Searching for Labor's Role
In one of the biggest successes in the history of organized labor in the South, the 4,700 janitors working for Houston's four largest cleaning companies recently joined the Service Employees International Union. The janitors, most of them immigrants, earn an average of $5.30 an hour -- 15 cents more than the minimum wage -- without health care benefits. The mobilization of the janitors is one sign of why Andy Stern, head of the SEIU, is today's most important -- perhaps the only really important -- labor leader.
Stern was an Ivy League graduate when he went to his first union meeting. He went, he says, because pizza was being served. The class struggle, like God, moves in mysterious ways.
He -- Stern, not God -- has come a long way. Last year he was the principal architect of the secession of the SEIU and six other unions from the AFL-CIO. The seven, now called the Change to Win Federation, were primarily motivated by the AFL-CIO's sluggish recruitment of new members. The seven have more than 5.4 million members, making the group a credible rival to the 9 million-plus member AFL-CIO.
But to what end? In the 1930s, organized labor's function, Stern says, was "rounding off the rough edges of industrialism." In 1939, the year war erupted in Europe and America's rearmament started to end the Depression, there were 1.35 million American college students, but there were more people than that in just two blue-collar industries, railroading (988,000) and mining soft coal (388,300). By 1968, railway workers and coal miners combined totaled only 715,900, but college students numbered 6.9 million.
Today only 12.5 percent of the workforce is unionized, down from the peak of 35.5 percent in 1945. With 36.4 percent of the public sector unionized, and only 7.9 percent of the private sector, soon -- perhaps next year -- most union members will be government employees. Given Americans' skepticism about government, Stern understands the perils of labor becoming perceived as an interest group that lobbies itself. "The public sector," he says, sounding almost like a crypto-conservative, "is not the wealth-generating part of our economy."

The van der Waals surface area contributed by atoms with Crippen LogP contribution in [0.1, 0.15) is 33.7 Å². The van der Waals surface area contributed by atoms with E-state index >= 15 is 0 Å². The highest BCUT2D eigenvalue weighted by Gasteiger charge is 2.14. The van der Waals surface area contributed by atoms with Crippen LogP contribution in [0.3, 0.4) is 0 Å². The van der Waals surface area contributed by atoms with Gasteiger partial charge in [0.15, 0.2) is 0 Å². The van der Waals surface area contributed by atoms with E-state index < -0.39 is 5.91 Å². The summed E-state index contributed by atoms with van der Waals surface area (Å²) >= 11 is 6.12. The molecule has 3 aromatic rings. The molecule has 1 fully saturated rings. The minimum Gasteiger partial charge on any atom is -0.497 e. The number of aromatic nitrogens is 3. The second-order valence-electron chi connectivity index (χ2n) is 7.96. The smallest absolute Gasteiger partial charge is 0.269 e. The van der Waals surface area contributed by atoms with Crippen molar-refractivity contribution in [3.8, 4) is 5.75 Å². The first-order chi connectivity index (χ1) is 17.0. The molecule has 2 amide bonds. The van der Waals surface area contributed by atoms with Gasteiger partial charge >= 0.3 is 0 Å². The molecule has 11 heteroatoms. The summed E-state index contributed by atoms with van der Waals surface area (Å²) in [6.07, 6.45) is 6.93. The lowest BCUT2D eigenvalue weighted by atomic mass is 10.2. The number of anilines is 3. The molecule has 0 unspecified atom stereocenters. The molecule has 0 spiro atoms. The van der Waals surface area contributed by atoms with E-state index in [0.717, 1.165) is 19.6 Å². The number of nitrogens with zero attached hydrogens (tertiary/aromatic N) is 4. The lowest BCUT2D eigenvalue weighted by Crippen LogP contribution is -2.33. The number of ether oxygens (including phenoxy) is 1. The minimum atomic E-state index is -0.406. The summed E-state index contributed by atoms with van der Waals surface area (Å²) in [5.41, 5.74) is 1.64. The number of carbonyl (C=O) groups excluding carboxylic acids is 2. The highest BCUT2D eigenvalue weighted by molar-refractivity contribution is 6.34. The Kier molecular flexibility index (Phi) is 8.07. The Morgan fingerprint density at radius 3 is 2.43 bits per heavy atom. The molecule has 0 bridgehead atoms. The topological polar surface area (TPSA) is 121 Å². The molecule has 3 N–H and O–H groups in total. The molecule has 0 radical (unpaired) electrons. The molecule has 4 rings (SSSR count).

But he is no conservative. "The economy," he says, "on an aggregated basis, is doing fine -- the problem is distribution." Hence the solution is not just, or even primarily, government, which, Stern says, "does a really bad job of distribution over the long run."
He aims to convince nonunion workers "that Ronald Reagan was wrong -- that wealth does not trickle down." And that "Bill Clinton also was wrong" in saying high-tech employment is the wave of the future. A large (19 percent) and growing portion of the workforce is in services, and, Stern says, "When you're involved with customers, you can't have a class struggle." Instead, unions, such as those that train employees for some Las Vegas hotels, have to rethink the way they add value to the economy.
In 1972, when liberalism hitched its wagon to George McGovern's presidential candidacy, George Meany, then head of the AFL-CIO, made his preference clear by not endorsing McGovern and by playing golf with President Richard Nixon. The next year, Stern, then 23, fresh from the University of Pennsylvania and overflowing with enthusiasm for liberal causes, became a unionized social worker and soon was head of an SEIU local.
Today Stern thinks globally. He has been to China five times and believes few Americans comprehend the scale of that nation's potential challenge to America's economic supremacy. Intel Corp., he says, sponsors science fairs around the world for students heading to college. Last year 66,000 young Americans participated in the local fairs that select finalists. In China, 6 million
A world with global flows of trade and capital, and with global employers, needs, Stern says, global unions. If Stern could organize China, that nation's comparative trade advantages would be reduced. The National Association of Manufacturers might want to pay his way there.
Stern would, of course, rather bury Republicans than praise them, but his Democratic allies cannot do the former until they pay attention to him doing the latter, which he does, if only to a point. This point:
Democrats, he says, think presidential elections are like the quiz show "College Bowl." They think it is important to put forward someone like Al Gore or John Kerry, who can demonstrate mastery of minutia. Republicans understand that presidential elections are like "American Idol": It is best to put forward someone people actually like.
Stern has the theory right, but his application of it needs some work. In 2003, he endorsed Howard Dean.